A Day In The Life Of Scott

If it can't be expressed in figures, it is not science; it is opinion

Narrative of a Rural Educator

By: Scott Oosterom

I began teaching in September of 2006, and though my involvement in rural education has been short, as a teacher, I have been part of a rural education system all my life. Coming from a family of teachers who also taught in rural schools, I have been intimately involved with rural education since I started going to school. From the perspective of a student and a teacher, there are many advantages and disadvantages to rural schools compared with larger urban schools. I have experienced a variety of issues ranging from long bus rides, to small class sizes, to limited extracurricular choices. In this narrative reflection paper, I will discuss my experiences with rural education as a student. I will follow this with a description of my experiences as a rural educator, and how my experiences in rural education helped to shape my values as an educator.

Life as a Rural Student

I started my schooling in rural British Columbia, on Vancouver Island. Forestry and farming were the mainstays of the economy, and as such most homes were spread out and often kilometres apart from one another. While I was quite young at the time, I remember all the kids on my road had a ten to fifteen minute walk to the end of the road to catch the bus by about 7:30 in the morning. Even though my own bus ride was about twenty minutes to school, many students who got on the bus before me had long rides of an hour or more each morning.

The school was not particularly small, and had about 200 students, but they were bussed great distances from the farming communities in the area. The school only facilitated students from kindergarten to grade six; so older students were bussed to the high school more than thirty minutes further into town.  Since these farming communities were such great distances apart and were not particularly close to the school, I can recall that there was little sense of community involvement. People mostly knew each other from their farming businesses, but otherwise did not associate much with one another. Christmas concerts and field days seemed to be the only events in school that brought all communities together. I can imagine that although parents were at school to support their children at the concerts and cheer them on throughout field days, it is unlikely there was much socialization among parents from other communities because many would be complete strangers to one another.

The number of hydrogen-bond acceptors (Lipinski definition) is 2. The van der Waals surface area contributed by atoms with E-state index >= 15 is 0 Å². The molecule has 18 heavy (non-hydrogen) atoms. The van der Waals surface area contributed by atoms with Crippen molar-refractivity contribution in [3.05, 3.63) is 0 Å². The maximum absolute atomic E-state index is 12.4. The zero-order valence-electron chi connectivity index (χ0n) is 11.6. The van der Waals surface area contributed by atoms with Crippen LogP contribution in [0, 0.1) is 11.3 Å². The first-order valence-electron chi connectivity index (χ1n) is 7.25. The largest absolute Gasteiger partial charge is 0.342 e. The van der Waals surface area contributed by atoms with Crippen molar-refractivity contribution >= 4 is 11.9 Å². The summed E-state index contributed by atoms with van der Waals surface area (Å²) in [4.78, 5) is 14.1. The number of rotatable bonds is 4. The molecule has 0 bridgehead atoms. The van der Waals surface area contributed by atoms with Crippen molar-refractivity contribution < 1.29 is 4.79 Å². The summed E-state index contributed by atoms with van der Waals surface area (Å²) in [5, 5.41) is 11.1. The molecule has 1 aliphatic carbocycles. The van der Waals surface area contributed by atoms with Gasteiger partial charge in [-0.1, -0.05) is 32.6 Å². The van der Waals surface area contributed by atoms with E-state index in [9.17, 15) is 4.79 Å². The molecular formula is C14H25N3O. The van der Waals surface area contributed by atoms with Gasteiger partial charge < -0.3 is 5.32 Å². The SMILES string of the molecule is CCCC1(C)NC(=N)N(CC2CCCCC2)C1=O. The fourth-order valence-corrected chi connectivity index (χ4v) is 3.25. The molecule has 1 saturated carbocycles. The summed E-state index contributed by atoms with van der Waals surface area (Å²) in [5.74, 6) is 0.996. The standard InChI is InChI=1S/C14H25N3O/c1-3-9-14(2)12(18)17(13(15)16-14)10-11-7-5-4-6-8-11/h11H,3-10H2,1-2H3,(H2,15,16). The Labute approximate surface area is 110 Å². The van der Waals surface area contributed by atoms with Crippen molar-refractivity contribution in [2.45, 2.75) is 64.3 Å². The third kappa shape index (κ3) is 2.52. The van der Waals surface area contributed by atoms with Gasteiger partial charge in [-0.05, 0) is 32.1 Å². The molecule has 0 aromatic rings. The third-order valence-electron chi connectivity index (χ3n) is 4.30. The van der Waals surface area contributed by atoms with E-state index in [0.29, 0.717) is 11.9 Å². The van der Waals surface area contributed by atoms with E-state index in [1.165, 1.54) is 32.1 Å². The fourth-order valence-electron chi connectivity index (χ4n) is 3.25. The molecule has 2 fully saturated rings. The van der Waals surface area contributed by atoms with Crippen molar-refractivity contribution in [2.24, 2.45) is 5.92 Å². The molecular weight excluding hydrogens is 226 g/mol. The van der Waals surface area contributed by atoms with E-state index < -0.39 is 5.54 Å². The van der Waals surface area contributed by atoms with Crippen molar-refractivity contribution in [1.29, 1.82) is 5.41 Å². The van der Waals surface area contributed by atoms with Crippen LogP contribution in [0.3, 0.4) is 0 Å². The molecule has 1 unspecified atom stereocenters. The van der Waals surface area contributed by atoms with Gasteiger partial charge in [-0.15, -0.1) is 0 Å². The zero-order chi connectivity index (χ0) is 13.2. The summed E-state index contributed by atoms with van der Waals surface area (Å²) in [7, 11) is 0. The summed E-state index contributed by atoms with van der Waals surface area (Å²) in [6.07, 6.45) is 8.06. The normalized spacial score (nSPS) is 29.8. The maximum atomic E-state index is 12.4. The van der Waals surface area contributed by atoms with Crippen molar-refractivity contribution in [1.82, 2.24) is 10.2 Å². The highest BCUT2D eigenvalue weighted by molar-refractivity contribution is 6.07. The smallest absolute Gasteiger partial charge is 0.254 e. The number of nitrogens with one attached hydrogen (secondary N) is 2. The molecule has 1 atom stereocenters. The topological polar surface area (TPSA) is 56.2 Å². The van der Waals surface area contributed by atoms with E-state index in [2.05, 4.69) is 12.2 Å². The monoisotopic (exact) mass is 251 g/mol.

As increasingly more young people did not return to the rural communities to take over the family farms, declining enrolment and government finances resulted in the school’s closure by the mid-1990’s. Now all students are bussed the extra distance into the town of Port Alberni to attend classes; for many, the already long bus rides have gotten longer.